photo credit:

We are officially off on Spring Break...maybe I'll give one of these Anthropologie inspired crafts a try during our mini vacation...please be sure to visit one or all of these artisan bloggers and save yourself a buck by crafting your own style.

Until next time....

Wednesday, March 19, 2014

5 Things Kids Do Too Long

I cannot be the only one...who has suffered through one day too many of their child's whining and began to wonder, how long is this whining phase going to last? Some of the things my six year old does seem to never change, perpetuating for what feels like forever.  With this in mind, I decided to list the 5 changes Sonny Boy has been reluctant to make, and, in the name optimism, the changes that happened so fast, I missed them while they were happening.  I am sure you will be able to relate, so here we go:

5 Things Kids Do Too Long

1. Throwing tantrums. 
Do I really need to say anything about the horror of the extended shelf life of tantrums? Sure, the tantrum changes from laying on the floor, kicking their feet, and screaming, to outright refusal to comply, snarky attitude or sulking, but no matter how the tantrum manifest itself, it's really all the same.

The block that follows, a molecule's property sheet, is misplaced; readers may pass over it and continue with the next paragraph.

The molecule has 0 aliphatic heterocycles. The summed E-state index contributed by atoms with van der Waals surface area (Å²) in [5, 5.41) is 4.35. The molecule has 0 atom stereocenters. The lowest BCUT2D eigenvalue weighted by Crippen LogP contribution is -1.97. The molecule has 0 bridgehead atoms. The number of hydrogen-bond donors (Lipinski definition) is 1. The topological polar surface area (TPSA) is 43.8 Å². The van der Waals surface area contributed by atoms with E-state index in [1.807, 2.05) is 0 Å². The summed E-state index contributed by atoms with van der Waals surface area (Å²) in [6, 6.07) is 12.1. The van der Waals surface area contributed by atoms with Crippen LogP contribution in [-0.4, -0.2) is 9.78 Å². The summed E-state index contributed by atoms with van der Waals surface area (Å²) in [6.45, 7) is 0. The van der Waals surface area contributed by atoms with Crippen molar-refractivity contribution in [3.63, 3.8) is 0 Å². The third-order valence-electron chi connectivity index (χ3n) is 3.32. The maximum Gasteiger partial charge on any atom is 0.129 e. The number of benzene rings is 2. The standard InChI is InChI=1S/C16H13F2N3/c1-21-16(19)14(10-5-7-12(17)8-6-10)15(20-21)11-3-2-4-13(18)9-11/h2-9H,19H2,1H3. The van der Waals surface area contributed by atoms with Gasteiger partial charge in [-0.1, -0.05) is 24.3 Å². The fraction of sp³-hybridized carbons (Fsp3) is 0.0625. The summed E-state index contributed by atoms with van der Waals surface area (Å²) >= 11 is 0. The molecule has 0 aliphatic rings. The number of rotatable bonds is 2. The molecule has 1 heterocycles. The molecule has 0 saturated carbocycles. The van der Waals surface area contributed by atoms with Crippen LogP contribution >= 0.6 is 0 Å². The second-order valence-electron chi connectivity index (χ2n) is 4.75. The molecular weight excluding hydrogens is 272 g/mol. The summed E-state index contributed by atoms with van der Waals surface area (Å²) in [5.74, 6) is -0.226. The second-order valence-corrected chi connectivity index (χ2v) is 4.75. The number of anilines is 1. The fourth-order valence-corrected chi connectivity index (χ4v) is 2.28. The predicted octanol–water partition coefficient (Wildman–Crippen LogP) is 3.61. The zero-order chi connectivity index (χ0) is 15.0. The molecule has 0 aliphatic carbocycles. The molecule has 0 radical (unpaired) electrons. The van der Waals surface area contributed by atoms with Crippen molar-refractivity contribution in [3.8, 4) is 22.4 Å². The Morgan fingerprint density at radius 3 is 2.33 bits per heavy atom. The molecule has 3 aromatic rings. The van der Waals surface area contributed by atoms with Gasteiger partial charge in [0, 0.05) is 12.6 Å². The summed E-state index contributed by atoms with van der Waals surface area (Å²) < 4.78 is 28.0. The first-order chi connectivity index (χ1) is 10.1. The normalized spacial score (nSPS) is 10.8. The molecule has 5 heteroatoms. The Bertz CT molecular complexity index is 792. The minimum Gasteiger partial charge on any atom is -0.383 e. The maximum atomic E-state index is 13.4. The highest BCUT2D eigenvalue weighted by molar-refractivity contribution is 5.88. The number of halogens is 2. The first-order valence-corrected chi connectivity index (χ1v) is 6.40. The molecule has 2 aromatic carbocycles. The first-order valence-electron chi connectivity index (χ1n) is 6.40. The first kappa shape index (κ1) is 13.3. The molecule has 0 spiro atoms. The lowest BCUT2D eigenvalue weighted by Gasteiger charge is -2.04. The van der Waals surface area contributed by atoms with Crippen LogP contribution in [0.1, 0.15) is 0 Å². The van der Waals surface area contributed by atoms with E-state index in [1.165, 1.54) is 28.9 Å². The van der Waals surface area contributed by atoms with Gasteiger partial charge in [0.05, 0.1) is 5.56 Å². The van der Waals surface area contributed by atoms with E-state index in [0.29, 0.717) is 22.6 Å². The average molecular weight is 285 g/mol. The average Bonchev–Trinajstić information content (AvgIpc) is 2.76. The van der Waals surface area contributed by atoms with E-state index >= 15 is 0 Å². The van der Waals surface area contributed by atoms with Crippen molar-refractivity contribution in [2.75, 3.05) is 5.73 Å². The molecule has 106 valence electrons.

2. Picky eating.
The pure look of disgust on Sonny Boy's face when I bring anything to the table, with the exception of Dino-nuggets or grilled cheese sandwiches, has been happening since the day the highchair hit the donation center. I keep waiting for his taste to mature a little, I am not talking reduction wine sauces, but at least a cheeseburger would be change in the right direction.

3. Wiping of the nose on the back of the hand or sleeve.
What is this disgusting habit? This is not a habit learned by watching the parents (at least I hope not). I keep tissue at the ready at all times, but there is something about that back of the hand or sleeve that is just to tempting to resist for our youngsters.

4. Babbling to them self.
Half the time I am not sure if Sonny Boy is even talking to me, and if he is talking to me, is he speaking a different language? The constant noise making that comes out of my child's mouth is exhausting, and the babbling has not changed since the blessed day of my child's birth.

5. Needing Mama to do everything for them.
Changing diapers and feeding your little bundle if joy is completely understandable, but there comes a point when your kindergartner is still calling to you from the bathroom in need of bottom wiping, that something has got to give.